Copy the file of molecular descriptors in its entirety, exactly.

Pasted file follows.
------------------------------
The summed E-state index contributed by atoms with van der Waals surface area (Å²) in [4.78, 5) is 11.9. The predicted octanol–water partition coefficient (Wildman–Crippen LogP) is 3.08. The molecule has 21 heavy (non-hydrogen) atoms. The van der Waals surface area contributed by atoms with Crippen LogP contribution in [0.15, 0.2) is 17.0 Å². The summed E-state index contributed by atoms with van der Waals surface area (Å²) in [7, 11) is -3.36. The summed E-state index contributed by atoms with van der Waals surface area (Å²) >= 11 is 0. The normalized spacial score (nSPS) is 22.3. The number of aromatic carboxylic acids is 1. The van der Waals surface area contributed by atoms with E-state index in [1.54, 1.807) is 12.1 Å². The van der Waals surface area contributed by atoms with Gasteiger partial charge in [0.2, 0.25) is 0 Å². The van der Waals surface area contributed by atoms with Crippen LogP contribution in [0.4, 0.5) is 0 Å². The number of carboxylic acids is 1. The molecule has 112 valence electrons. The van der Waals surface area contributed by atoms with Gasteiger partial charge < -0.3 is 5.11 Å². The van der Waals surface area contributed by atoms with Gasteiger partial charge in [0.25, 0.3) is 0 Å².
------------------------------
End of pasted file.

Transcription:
The summed E-state index contributed by atoms with van der Waals surface area (Å²) in [4.78, 5) is 11.9. The predicted octanol–water partition coefficient (Wildman–Crippen LogP) is 3.08. The molecule has 21 heavy (non-hydrogen) atoms. The van der Waals surface area contributed by atoms with Crippen LogP contribution in [0.15, 0.2) is 17.0 Å². The summed E-state index contributed by atoms with van der Waals surface area (Å²) in [7, 11) is -3.36. The summed E-state index contributed by atoms with van der Waals surface area (Å²) >= 11 is 0. The normalized spacial score (nSPS) is 22.3. The number of aromatic carboxylic acids is 1. The van der Waals surface area contributed by atoms with E-state index in [1.54, 1.807) is 12.1 Å². The van der Waals surface area contributed by atoms with Gasteiger partial charge in [0.2, 0.25) is 0 Å². The van der Waals surface area contributed by atoms with Crippen LogP contribution in [0.4, 0.5) is 0 Å². The number of carboxylic acids is 1. The molecule has 112 valence electrons. The van der Waals surface area contributed by atoms with Gasteiger partial charge < -0.3 is 5.11 Å². The van der Waals surface area contributed by atoms with Gasteiger partial charge in [0.25, 0.3) is 0 Å².